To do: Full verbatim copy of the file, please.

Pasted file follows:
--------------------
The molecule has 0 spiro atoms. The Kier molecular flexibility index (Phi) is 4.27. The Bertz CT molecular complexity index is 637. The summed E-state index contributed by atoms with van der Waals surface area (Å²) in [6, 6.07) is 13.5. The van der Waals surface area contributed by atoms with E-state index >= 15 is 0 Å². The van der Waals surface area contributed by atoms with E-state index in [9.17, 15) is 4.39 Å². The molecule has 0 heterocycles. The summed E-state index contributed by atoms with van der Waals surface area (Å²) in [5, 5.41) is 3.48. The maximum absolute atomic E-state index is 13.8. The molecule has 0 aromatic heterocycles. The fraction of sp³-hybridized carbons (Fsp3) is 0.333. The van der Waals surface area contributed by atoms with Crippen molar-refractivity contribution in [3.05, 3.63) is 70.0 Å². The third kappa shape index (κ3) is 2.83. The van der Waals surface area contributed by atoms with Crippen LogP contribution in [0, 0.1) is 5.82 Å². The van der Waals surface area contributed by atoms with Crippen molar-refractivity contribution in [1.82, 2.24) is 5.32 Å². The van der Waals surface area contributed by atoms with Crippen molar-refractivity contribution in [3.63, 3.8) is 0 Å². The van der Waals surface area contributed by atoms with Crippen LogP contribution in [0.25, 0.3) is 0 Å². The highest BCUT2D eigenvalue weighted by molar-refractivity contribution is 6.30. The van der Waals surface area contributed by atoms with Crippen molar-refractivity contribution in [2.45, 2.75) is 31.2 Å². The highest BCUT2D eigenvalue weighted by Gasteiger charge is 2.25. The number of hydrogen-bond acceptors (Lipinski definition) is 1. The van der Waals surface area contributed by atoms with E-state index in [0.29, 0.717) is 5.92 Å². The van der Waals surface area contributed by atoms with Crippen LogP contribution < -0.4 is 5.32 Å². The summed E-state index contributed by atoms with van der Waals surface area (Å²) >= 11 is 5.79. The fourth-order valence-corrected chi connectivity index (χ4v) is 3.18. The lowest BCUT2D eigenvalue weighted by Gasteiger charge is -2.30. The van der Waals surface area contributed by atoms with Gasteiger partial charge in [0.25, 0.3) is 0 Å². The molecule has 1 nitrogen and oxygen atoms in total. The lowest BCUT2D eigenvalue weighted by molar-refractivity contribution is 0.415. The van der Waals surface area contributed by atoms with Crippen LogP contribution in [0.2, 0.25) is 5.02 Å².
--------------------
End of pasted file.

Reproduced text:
The molecule has 0 spiro atoms. The Kier molecular flexibility index (Phi) is 4.27. The Bertz CT molecular complexity index is 637. The summed E-state index contributed by atoms with van der Waals surface area (Å²) in [6, 6.07) is 13.5. The van der Waals surface area contributed by atoms with E-state index >= 15 is 0 Å². The van der Waals surface area contributed by atoms with E-state index in [9.17, 15) is 4.39 Å². The molecule has 0 heterocycles. The summed E-state index contributed by atoms with van der Waals surface area (Å²) in [5, 5.41) is 3.48. The maximum absolute atomic E-state index is 13.8. The molecule has 0 aromatic heterocycles. The fraction of sp³-hybridized carbons (Fsp3) is 0.333. The van der Waals surface area contributed by atoms with Crippen molar-refractivity contribution in [3.05, 3.63) is 70.0 Å². The third kappa shape index (κ3) is 2.83. The van der Waals surface area contributed by atoms with Crippen LogP contribution in [0, 0.1) is 5.82 Å². The van der Waals surface area contributed by atoms with Crippen molar-refractivity contribution in [1.82, 2.24) is 5.32 Å². The van der Waals surface area contributed by atoms with Crippen molar-refractivity contribution in [3.63, 3.8) is 0 Å². The van der Waals surface area contributed by atoms with Crippen LogP contribution in [0.25, 0.3) is 0 Å². The highest BCUT2D eigenvalue weighted by molar-refractivity contribution is 6.30. The van der Waals surface area contributed by atoms with Crippen molar-refractivity contribution in [2.45, 2.75) is 31.2 Å². The highest BCUT2D eigenvalue weighted by Gasteiger charge is 2.25. The number of hydrogen-bond acceptors (Lipinski definition) is 1. The van der Waals surface area contributed by atoms with E-state index in [0.29, 0.717) is 5.92 Å². The van der Waals surface area contributed by atoms with Crippen LogP contribution < -0.4 is 5.32 Å². The summed E-state index contributed by atoms with van der Waals surface area (Å²) >= 11 is 5.79. The fourth-order valence-corrected chi connectivity index (χ4v) is 3.18. The lowest BCUT2D eigenvalue weighted by Gasteiger charge is -2.30. The van der Waals surface area contributed by atoms with Gasteiger partial charge in [0.25, 0.3) is 0 Å². The molecule has 1 nitrogen and oxygen atoms in total. The lowest BCUT2D eigenvalue weighted by molar-refractivity contribution is 0.415. The van der Waals surface area contributed by atoms with Crippen LogP contribution in [0.2, 0.25) is 5.02 Å².